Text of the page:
- CPA (Cost Per Action or Cost Per Acquisition): follows the logic of CPC but, instead of clicks, counts the actions taken by the user, such as filling out a form or downloading content. It is obtained by dividing the advertising action’s cost by its number of conversions.
- CPL (Cost Per Lead): indicates the cost per lead and is used to measure the effectiveness of those campaigns that aim to generate leads. The CPL is obtained by relating the amount spent on such campaigns to the number of leads generated by those campaigns.
While the first metric is used to evaluate awareness campaigns, the second and third are used to assess conversion campaigns. Then there are many other KPIs aimed at evaluating the costs of marketing actions that follow the logic of those listed above but vary according to the specific activity carried out: for example, in the case of video advertising, we talk about CPV (Cost-per-View), which indicates explicitly the cost incurred to obtain a video display. In the case of Apps, CPI (Cost per Install) can be evaluated, while in LinkedIn campaigns, a specific KPI is CPS (Click per send), used to monitor the results of In-Mail campaigns, especially in the B2B world.
If you want to evaluate the return on your marketing investments, the two main KPIs are:
– ROI (Return Of Investment): This allows you to measure marketing investments’ profitability. It is calculated using the following formula:
ROI = (benefit obtained – investment) / investment) x 100
– ROAS (Return Of Advertising Spend): used to measure the return on advertising campaigns as it allows us to assess how much money the campaigns make in relation to each euro spent. It is calculated using the following formula:
ROAS = revenue from ADV campaigns / campaign cost
We could define ROI as a more “business-centric” indicator, as it measures the adopted strategy’s performance and tries to explain how an advertising campaign contributes to achieving a business goal. ROAS, on the other hand, is “advertiser centric” because it specifically measures the effectiveness of corporate advertising campaigns. So ROI measures corporate strategy overall, while ROAS measures a specific tactic employed in the strategy.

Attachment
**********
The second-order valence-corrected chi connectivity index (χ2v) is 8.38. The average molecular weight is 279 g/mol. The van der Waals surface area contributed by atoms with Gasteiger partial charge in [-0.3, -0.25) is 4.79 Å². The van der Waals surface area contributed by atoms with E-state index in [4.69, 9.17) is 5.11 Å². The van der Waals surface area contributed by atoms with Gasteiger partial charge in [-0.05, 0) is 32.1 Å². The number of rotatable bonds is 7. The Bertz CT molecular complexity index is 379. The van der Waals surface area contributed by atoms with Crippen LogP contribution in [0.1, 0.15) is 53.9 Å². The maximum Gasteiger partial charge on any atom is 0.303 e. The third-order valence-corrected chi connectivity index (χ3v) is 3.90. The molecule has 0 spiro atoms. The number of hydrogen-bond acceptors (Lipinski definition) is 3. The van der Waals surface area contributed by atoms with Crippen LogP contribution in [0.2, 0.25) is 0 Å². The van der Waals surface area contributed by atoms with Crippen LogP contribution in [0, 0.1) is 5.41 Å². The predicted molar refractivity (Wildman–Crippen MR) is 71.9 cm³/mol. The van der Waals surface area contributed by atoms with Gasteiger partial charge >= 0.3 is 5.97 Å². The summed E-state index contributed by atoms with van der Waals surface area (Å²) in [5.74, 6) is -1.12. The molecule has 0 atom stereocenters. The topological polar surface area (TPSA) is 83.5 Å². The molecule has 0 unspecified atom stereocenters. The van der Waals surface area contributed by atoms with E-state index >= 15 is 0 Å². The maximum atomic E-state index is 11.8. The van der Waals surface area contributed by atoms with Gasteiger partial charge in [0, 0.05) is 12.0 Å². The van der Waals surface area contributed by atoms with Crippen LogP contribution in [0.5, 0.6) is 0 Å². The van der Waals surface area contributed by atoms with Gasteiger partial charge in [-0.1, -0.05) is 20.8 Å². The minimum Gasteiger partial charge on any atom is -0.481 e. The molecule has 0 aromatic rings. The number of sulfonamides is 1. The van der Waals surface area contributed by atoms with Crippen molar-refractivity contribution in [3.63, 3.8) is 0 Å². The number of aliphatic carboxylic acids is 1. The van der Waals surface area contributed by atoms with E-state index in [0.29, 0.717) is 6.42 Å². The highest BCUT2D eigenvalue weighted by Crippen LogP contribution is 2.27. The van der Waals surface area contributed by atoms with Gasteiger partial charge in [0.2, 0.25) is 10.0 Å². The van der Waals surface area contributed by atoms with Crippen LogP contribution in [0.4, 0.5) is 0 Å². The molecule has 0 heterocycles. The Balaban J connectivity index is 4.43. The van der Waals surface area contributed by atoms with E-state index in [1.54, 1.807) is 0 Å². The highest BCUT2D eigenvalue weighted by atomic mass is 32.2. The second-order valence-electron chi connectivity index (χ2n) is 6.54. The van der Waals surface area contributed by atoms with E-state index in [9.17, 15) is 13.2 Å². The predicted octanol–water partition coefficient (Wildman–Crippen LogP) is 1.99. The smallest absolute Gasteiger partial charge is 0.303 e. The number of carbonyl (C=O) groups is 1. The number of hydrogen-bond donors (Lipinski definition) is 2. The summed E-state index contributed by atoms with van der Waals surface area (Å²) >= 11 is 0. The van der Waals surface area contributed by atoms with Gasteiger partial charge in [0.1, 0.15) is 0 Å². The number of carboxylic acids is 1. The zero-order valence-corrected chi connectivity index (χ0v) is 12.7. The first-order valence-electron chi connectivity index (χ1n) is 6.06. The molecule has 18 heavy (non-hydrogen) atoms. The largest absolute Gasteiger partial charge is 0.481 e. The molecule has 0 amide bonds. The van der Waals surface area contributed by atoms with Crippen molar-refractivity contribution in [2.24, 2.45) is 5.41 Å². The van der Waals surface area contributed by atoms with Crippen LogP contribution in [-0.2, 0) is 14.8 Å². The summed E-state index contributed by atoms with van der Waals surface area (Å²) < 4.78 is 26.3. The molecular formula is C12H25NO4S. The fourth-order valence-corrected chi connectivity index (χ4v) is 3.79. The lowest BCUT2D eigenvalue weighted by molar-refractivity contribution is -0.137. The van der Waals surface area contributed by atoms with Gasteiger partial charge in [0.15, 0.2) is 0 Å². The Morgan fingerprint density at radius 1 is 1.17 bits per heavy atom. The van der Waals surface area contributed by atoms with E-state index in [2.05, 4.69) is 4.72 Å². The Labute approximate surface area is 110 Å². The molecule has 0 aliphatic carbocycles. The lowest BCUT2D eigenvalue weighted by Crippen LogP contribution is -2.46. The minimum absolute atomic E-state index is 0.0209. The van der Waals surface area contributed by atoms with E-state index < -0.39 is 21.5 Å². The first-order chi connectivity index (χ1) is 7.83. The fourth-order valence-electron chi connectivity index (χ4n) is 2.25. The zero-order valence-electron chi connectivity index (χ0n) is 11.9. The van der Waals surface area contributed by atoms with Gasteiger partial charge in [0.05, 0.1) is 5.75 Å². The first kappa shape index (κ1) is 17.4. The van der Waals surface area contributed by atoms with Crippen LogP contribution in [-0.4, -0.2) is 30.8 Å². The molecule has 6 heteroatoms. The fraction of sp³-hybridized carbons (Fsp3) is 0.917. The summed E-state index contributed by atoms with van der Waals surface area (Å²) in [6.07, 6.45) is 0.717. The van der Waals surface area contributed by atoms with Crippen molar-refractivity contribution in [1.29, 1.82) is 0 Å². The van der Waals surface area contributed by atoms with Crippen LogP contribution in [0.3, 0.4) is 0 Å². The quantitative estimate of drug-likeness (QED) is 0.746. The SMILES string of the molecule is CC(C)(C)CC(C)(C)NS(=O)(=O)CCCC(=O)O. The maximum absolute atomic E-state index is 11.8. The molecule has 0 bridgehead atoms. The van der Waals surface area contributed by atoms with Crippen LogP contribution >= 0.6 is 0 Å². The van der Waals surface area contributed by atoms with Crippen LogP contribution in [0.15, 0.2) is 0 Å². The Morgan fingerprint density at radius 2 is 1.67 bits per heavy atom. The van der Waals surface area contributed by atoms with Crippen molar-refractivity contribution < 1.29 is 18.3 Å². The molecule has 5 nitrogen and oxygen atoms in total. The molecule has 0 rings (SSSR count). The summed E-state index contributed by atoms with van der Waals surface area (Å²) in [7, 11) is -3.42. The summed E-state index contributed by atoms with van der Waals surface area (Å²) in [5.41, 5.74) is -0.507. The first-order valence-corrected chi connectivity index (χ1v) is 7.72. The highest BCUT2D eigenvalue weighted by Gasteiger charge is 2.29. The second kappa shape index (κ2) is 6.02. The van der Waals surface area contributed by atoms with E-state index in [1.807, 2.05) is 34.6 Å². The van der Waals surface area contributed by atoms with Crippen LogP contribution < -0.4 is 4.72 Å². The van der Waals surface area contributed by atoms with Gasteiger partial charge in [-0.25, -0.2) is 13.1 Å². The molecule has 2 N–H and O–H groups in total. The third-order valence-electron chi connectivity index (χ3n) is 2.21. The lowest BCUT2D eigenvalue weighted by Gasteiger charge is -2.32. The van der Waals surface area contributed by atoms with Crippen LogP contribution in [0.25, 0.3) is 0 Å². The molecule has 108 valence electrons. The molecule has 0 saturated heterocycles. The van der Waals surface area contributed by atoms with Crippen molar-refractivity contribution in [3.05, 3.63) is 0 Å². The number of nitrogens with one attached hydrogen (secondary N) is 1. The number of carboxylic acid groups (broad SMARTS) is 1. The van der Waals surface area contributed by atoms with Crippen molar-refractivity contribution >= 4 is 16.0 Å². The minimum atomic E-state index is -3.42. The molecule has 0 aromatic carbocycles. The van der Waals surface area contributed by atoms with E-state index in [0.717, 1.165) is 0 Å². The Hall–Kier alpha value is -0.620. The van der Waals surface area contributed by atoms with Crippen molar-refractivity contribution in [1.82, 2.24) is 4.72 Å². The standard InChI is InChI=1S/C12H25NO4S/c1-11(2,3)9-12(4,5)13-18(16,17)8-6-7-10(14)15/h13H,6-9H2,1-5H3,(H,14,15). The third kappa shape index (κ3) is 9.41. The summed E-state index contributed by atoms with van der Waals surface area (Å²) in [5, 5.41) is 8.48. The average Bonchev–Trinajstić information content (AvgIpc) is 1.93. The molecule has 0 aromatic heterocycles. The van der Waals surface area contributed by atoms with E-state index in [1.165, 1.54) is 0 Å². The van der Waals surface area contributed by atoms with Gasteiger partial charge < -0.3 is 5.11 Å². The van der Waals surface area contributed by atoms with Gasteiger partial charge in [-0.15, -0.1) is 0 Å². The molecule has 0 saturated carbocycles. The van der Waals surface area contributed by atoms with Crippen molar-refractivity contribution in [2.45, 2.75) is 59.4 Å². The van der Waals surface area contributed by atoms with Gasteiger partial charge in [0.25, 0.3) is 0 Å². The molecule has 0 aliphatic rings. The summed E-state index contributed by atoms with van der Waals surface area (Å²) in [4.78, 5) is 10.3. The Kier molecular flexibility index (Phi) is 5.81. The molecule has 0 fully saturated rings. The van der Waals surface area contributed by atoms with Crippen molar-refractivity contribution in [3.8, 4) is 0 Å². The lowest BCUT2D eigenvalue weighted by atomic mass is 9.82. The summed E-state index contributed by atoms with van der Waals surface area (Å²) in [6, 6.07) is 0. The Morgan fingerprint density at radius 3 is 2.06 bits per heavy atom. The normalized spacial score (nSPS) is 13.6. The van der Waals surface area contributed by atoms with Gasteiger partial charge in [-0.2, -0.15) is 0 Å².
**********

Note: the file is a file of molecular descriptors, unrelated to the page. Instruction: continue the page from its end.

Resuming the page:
The main sales KPIs
The sales team’s main goal is to close deals and acquire customers, but to monitor the effectiveness of their sales team’s activities. It is not enough to consider won opportunities as the only metric. In fact, by itself, this metric cannot show the sales process’s strengths and weaknesses and understand where they are acting efficiently and where they should intervene instead. The sales funnel, which consists of a visual representation of the four main stages that characterize the sales negotiation, is very useful in this process.
To best evaluate sales activities, multiple KPIs should therefore be considered. Below we look at some of them together:
- Volume of activities performed: this consists of going to analyze the activities that an individual salesperson performs in a given period, for example, the number of calls made, the number of e-mails sent, marketing materials used, etc., to understand how they can optimize their sales methods.
- Contracts closed on the number of opportunities handled: indicates how many of the opportunities assigned to the sales team were actually closed, thus representing the closing rate obtained from the following ratio: